Call to manage beaver numbers
A new report issued by Scottish Natural Heritage (SNH) has revealed that beaver numbers have almost trebled in one of the Scotland’s prime agricultural areas.
But headlines that farmers were calling for a cull of beavers in the Tayside region were yesterday branded sensationalist – and NFU Scotland said that it was working closely with SNH to find a way forward – adding that all practical mitigation measures should be tested to allow beavers and farmers to coexist.
The study estimated that around 430 beavers now lived in over 100 active beaver territories across Tayside – while 2012 figures put beaver numbers across the region at about 150 in 40 territories.
Jonnie Hall, director of policy for NFU Scotland, said the report confirmed what farmers had feared since the animals had been released illegally in the area some years ago.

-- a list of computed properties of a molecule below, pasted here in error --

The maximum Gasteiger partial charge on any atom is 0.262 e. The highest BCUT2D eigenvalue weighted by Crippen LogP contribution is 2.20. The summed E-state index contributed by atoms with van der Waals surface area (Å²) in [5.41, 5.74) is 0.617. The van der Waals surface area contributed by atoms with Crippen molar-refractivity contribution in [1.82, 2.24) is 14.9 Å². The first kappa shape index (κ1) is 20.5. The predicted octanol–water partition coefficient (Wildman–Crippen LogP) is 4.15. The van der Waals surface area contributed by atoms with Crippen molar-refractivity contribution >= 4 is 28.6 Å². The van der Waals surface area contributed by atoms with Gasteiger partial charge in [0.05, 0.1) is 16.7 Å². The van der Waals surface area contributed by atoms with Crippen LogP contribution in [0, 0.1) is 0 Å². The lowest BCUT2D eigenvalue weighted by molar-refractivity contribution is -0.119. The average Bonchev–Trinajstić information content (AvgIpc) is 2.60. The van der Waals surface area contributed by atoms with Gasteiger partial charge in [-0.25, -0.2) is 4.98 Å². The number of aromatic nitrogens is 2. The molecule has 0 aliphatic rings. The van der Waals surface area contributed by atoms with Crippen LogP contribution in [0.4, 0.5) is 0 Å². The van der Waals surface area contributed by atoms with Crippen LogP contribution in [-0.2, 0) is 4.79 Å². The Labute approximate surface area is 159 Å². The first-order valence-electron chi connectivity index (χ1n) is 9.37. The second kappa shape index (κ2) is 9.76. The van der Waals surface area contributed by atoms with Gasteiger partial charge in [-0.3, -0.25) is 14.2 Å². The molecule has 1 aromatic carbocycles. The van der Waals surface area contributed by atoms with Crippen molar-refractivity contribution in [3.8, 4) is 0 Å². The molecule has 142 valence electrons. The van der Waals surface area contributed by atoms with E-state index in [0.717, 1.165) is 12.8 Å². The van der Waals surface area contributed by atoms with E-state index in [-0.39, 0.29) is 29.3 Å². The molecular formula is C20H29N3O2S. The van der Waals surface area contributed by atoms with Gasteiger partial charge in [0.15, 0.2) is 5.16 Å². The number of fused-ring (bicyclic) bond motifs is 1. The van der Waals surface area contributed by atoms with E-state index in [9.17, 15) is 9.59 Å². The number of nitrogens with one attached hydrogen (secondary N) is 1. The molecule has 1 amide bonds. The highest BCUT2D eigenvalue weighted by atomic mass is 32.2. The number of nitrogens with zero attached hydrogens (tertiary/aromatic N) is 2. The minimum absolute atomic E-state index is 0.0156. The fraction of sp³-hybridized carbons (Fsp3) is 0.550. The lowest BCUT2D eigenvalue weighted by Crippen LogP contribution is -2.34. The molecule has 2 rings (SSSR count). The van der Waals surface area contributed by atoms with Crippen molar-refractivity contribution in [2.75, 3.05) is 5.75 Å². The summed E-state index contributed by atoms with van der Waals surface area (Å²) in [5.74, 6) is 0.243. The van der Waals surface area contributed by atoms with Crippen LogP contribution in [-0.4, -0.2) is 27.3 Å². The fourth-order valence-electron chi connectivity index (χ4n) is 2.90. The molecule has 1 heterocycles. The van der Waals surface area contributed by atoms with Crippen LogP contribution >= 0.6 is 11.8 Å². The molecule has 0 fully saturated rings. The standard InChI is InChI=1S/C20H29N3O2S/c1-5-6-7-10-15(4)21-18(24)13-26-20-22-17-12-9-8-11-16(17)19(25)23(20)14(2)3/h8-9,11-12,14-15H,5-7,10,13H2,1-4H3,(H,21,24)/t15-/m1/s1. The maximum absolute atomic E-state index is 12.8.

But he added that the issue was not only about numbers – but about the impact which the animals were having on very productive agricultural land:
“Those impacts from beavers have to be managed, and we are working closely with SNH to find constructive ways forward.”
Hall said that what might be seen to be a conservation success story had to be set against “real and significant” agricultural damage in some areas.
“Ultimately we need effective management protocols in place and that means testing all practical mitigation measures and making sure that they work effectively to enable beavers to coexist within the farmed landscape, rather than have beavers impose on farmers what they can and can’t do.”
Nick Halfhide, SNH’S director of sustainable growth admitted that in some parts of Scotland, beavers could cause problems, particularly in areas with prime agricultural land:
“So we are setting up a mitigation scheme…to develop and trial techniques to help farmers deal with any problems they encounter.”
It is estimated there are now 430 beavers living in 100 territories across Tayside